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Microfinance as a tool for financing medical devices in Syria. An assessment of needs and a call for further research

[Zeitschriftenartikel]

Daher, Hanan; Flessa, Steffen

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Abstract Background: Microfinance is a generally accepted tool for improving the economic situation of the poor in developing countries. However, it has hardly been used to finance medical devices required by the disabled, although the incapability of these groups to buy wheelchairs and other equipment is a major source of poverty. Aim: This paper analyzes the need for microfinance as a tool for financing wheelchairs for patients suffering from a walking disability and oxygen concentrators for patients with chronic lung diseases. It is not in the scope of this study to present a comprehensive concept of implementing a microfinance instrument, but the paper intends to demonstrate that the disabled in Syria perceive a great need for such a financing tool. In addition, this paper wants to encourage microfinance institutions to go beyond their traditional field of business and start lending to the disabled so that they can buy the equipment necessary to live a productive life of higher quality. Methodology: Two groups of disabled patients in Syria were asked about their social and economic situation as well as their access to financing tools. The first sample consisted of patients suffering from a walking disability with major constraints concerning their mobility and who are in need of a wheelchair (N = 100). The second sample consisted of patients with chronic lung diseases (N = 90) and with a need of additional oxygen. All participants lived below the national poverty line. Results: Eighty-two percent of the interviewees suffering from a walking disability and 78% of the interviewees with chronic lung diseases were not health-insured. Although there was some knowledge of microfinance among the interviewees, they reported having limited or no access to such programs. Seventy-two percent of the patients with a walking disability and 68% of the patients with chronic lung diseases knew what microfinance is, but the portion of borrowers was 24% of the examined patients with a walking disability and 22% of the patients with chronic lung diseases. Ninety percent of the patients with a walking disability and 73% of the patients with a chronic lung disease are convinced that they could generate income if they could only buy a wheelchair or an oxygen concentrator. The majority, i.e., 89% of the patients with a walking disability and 95% of the patients with a chronic lung disease, believed that microfinance would be an ideal tool for them to finance these devices and that they or their family could pay back the installments. Conclusion: Microfinance has not been used as a tool for financing medical devices in Syria. However, this study shows that the disabled of this country perceive a great need for this innovative system. The majority of the disabled believe that they could gain some income and pay back the loan if they had the necessary equipment. This is a basic prerequisite for further steps to start microfinance for this group of potential clients. However, a start-up would need some support, e.g., by the government of Syria. It is likely that the financing of medical devices by microfinance can also be used for other groups of patients and needy persons in Syria as well as in comparable countries, but this statement calls for further research.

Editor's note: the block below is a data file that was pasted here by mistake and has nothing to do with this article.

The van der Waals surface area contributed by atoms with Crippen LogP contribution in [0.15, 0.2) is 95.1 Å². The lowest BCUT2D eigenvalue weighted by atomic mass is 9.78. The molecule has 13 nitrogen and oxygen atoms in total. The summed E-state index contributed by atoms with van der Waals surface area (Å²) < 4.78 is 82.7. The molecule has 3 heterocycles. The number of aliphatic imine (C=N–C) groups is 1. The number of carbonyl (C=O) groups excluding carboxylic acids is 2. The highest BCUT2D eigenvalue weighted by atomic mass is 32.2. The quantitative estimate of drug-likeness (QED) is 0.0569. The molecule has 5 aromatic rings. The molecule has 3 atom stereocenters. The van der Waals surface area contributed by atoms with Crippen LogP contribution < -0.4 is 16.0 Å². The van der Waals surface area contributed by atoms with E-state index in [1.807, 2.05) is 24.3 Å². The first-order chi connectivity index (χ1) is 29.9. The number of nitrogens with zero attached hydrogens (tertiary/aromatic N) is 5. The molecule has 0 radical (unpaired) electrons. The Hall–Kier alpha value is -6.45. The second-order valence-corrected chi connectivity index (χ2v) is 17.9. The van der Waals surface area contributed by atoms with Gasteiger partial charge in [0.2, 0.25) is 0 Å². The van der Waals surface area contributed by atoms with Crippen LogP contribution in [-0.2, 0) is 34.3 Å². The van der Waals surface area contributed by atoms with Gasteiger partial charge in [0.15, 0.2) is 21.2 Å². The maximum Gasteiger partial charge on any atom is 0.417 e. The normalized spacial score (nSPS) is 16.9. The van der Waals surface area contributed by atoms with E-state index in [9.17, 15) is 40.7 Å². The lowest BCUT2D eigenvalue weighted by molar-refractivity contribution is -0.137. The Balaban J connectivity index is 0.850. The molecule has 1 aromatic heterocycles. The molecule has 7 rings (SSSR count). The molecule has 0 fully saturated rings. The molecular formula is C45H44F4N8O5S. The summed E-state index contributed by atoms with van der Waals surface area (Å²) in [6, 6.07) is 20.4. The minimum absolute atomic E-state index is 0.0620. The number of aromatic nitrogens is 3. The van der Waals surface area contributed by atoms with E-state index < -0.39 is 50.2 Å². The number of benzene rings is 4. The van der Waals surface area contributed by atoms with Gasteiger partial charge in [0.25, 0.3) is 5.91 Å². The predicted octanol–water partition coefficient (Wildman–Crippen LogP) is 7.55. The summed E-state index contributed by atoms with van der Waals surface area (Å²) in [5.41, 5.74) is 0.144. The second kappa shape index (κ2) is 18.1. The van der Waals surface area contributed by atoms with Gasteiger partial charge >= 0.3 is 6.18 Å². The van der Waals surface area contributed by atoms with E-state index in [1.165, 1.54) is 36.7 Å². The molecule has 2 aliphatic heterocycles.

Klassifikation Entwicklungsländersoziologie, Entwicklungssoziologie; Gesundheitspolitik
Freie Schlagwörter Disability; Medical devices; Microfinance; Poverty; Syria
Sprache Dokument Englisch
Publikationsjahr 2009
Seitenangabe S. 189-197
Zeitschriftentitel Journal of Public Health, 18 (2009) 2
DOI http://dx.doi.org/10.1007/s10389-009-0290-5
Status Postprint; begutachtet (peer reviewed)
Lizenz PEER Licence Agreement (applicable only to documents from PEER project)
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